If an author's work is supposed to get better as they age and gain experience, like a red wine or stilton; I wondered how "The Man from St Petersburg" was going to come across? This book, one of Follett's earliest, was first published in 1982; long before the success of his "The Pillars of the Earth", made him a household name and this binding was re-issued in 2011 making full use of his more recent successes to get readers.
I'd loved "The Pillars of the Earth" and then devoured it's long awaited sequel "World Without End", so when I saw "The Man from St Petersburg" reprint I picked it up eagerly with high expectations. Lets face it, who can blame an author or publisher cashing in on recent triumphs by re-printing earlier works to feed the reading public's hunger?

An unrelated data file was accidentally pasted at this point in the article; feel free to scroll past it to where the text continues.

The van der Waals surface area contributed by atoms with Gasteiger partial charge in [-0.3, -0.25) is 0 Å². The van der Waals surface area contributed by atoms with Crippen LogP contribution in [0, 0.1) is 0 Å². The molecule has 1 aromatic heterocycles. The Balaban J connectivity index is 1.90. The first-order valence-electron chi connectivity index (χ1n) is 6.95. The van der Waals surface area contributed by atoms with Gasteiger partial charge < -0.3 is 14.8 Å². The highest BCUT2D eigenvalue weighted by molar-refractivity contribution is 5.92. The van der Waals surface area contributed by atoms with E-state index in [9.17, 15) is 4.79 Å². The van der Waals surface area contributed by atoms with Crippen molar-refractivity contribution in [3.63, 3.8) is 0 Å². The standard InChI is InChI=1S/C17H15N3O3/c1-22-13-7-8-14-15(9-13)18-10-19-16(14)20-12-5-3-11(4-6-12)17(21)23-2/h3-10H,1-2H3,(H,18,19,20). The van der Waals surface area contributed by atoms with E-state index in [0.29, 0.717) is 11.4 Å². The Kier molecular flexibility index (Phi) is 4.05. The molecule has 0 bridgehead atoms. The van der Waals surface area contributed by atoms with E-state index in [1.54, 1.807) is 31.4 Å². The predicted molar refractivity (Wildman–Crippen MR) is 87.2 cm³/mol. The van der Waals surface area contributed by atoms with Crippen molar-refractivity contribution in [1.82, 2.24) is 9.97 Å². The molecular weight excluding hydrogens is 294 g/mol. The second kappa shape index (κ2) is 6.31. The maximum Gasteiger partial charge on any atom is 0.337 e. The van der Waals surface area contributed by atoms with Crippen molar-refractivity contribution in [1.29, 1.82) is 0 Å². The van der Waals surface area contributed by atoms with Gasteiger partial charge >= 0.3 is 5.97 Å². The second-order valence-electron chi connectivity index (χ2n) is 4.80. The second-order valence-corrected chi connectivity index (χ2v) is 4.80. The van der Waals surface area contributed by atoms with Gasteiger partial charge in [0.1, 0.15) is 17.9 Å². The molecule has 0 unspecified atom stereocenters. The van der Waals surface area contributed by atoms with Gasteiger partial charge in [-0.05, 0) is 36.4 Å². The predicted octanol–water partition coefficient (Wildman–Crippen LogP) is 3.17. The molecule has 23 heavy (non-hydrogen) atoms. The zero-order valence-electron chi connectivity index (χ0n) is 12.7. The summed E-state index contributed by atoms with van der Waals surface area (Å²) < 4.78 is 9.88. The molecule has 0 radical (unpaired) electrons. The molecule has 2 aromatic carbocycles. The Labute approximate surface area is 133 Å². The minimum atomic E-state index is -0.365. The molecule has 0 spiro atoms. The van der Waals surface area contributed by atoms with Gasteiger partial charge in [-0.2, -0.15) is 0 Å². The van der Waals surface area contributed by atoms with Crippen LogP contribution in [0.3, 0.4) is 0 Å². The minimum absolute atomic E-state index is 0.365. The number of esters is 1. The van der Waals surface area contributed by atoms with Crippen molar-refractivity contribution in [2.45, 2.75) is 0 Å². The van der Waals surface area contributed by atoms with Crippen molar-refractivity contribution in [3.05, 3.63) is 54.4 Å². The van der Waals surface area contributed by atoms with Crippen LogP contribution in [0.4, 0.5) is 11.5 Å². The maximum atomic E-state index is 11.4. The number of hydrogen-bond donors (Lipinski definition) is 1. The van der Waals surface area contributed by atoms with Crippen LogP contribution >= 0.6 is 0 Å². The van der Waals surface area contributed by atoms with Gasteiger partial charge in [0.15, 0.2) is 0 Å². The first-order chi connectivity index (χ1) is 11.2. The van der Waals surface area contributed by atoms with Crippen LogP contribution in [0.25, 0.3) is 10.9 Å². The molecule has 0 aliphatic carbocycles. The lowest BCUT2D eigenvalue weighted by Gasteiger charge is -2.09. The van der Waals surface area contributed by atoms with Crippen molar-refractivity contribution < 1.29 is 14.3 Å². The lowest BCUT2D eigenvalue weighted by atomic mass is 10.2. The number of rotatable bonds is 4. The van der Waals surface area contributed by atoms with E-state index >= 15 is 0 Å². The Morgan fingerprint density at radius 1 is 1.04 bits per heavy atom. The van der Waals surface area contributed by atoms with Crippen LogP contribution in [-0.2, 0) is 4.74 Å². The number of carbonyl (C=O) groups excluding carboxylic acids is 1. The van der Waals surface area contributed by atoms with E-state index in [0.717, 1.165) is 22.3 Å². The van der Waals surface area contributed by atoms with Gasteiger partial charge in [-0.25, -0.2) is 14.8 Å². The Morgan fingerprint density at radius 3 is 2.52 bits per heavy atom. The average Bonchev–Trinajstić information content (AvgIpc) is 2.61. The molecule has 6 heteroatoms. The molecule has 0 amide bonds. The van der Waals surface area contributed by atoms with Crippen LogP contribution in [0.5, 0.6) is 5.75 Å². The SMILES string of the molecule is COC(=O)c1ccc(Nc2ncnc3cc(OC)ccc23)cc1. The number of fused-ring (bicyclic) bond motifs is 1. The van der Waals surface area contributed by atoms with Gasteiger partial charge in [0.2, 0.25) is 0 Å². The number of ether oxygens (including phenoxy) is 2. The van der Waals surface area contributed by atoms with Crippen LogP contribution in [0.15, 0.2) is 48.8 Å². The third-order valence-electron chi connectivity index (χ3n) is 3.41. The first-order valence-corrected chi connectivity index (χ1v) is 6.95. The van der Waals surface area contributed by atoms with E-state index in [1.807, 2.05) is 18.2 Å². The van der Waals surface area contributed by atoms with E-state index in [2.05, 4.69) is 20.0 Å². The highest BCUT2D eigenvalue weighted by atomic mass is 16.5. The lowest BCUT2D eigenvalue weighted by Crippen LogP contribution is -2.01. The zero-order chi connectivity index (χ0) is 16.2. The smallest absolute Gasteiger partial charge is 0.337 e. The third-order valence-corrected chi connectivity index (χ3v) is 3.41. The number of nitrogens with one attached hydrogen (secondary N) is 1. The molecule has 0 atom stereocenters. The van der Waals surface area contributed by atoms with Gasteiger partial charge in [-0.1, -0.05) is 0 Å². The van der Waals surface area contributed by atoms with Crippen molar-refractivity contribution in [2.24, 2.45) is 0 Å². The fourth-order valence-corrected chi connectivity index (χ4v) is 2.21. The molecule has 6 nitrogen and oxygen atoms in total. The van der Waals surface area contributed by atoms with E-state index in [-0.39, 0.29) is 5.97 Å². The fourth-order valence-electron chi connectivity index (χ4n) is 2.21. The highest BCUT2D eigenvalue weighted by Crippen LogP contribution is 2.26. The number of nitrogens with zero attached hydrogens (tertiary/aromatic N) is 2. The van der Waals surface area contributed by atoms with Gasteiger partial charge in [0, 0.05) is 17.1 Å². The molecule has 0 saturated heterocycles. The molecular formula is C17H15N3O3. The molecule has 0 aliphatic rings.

No one! Not unless of course you judge the earlier work's quality significantly less than the more recent output. Sadly, this is what I felt about "The Man from St Petersburg". I was left feeling unfulfilled and cheated in some way; the book, for me, lacked substance and much of style and depth I'd come to expect from Follett's recent work.
Marketing this book as being in the same league as "The Pillars of the Earth" is at best seriously misleading. The glowing and fulsome cover comments on my 2011 re-print, relate, not to this work, but to better more recent titles. I know this is what ad men call 'creative marketing', but for me it is verging on fraud. It's a sad inditement on today's society when buying a book you have to remember 'caveat emptor': "let the buyer beware". Authors and publishers are responsible for their quality control, and they should beware chasing easy sales today at the risk of weakening a brand's long term reputation and bank-ability.
Although I'll happily buy more of Ken Follett's books as they are published, I will go to my library to explore his back catalogue further and thus, save my money.